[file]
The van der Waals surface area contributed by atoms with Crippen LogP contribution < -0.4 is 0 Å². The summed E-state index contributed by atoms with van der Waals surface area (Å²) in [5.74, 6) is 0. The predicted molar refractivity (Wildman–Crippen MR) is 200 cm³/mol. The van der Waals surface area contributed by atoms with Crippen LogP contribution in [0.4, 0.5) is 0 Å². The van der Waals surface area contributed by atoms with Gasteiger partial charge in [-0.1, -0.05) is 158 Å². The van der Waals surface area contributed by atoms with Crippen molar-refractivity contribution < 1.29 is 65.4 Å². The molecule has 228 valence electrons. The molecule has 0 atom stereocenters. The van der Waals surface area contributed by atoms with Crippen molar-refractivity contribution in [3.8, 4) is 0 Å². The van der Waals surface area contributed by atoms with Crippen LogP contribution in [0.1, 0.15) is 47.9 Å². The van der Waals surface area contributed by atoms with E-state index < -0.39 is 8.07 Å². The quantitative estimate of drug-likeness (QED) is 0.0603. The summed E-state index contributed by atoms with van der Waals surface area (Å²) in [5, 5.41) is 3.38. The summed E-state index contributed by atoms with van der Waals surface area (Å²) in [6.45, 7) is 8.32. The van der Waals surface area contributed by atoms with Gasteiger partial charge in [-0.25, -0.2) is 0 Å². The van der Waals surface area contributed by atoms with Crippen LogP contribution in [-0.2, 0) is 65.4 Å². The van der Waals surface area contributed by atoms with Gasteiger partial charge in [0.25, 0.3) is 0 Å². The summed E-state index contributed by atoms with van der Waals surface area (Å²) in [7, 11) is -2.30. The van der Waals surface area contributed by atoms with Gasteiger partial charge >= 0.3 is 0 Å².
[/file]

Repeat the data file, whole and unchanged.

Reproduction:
The van der Waals surface area contributed by atoms with Crippen LogP contribution < -0.4 is 0 Å². The summed E-state index contributed by atoms with van der Waals surface area (Å²) in [5.74, 6) is 0. The predicted molar refractivity (Wildman–Crippen MR) is 200 cm³/mol. The van der Waals surface area contributed by atoms with Crippen LogP contribution in [0.4, 0.5) is 0 Å². The van der Waals surface area contributed by atoms with Gasteiger partial charge in [-0.1, -0.05) is 158 Å². The van der Waals surface area contributed by atoms with Crippen molar-refractivity contribution < 1.29 is 65.4 Å². The molecule has 228 valence electrons. The molecule has 0 atom stereocenters. The van der Waals surface area contributed by atoms with Crippen molar-refractivity contribution in [3.8, 4) is 0 Å². The van der Waals surface area contributed by atoms with Crippen LogP contribution in [0.1, 0.15) is 47.9 Å². The van der Waals surface area contributed by atoms with E-state index < -0.39 is 8.07 Å². The quantitative estimate of drug-likeness (QED) is 0.0603. The summed E-state index contributed by atoms with van der Waals surface area (Å²) in [5, 5.41) is 3.38. The summed E-state index contributed by atoms with van der Waals surface area (Å²) in [6.45, 7) is 8.32. The van der Waals surface area contributed by atoms with Gasteiger partial charge in [-0.25, -0.2) is 0 Å². The van der Waals surface area contributed by atoms with Crippen LogP contribution in [-0.2, 0) is 65.4 Å². The van der Waals surface area contributed by atoms with Gasteiger partial charge in [0.25, 0.3) is 0 Å². The summed E-state index contributed by atoms with van der Waals surface area (Å²) in [7, 11) is -2.30. The van der Waals surface area contributed by atoms with Gasteiger partial charge >= 0.3 is 0 Å².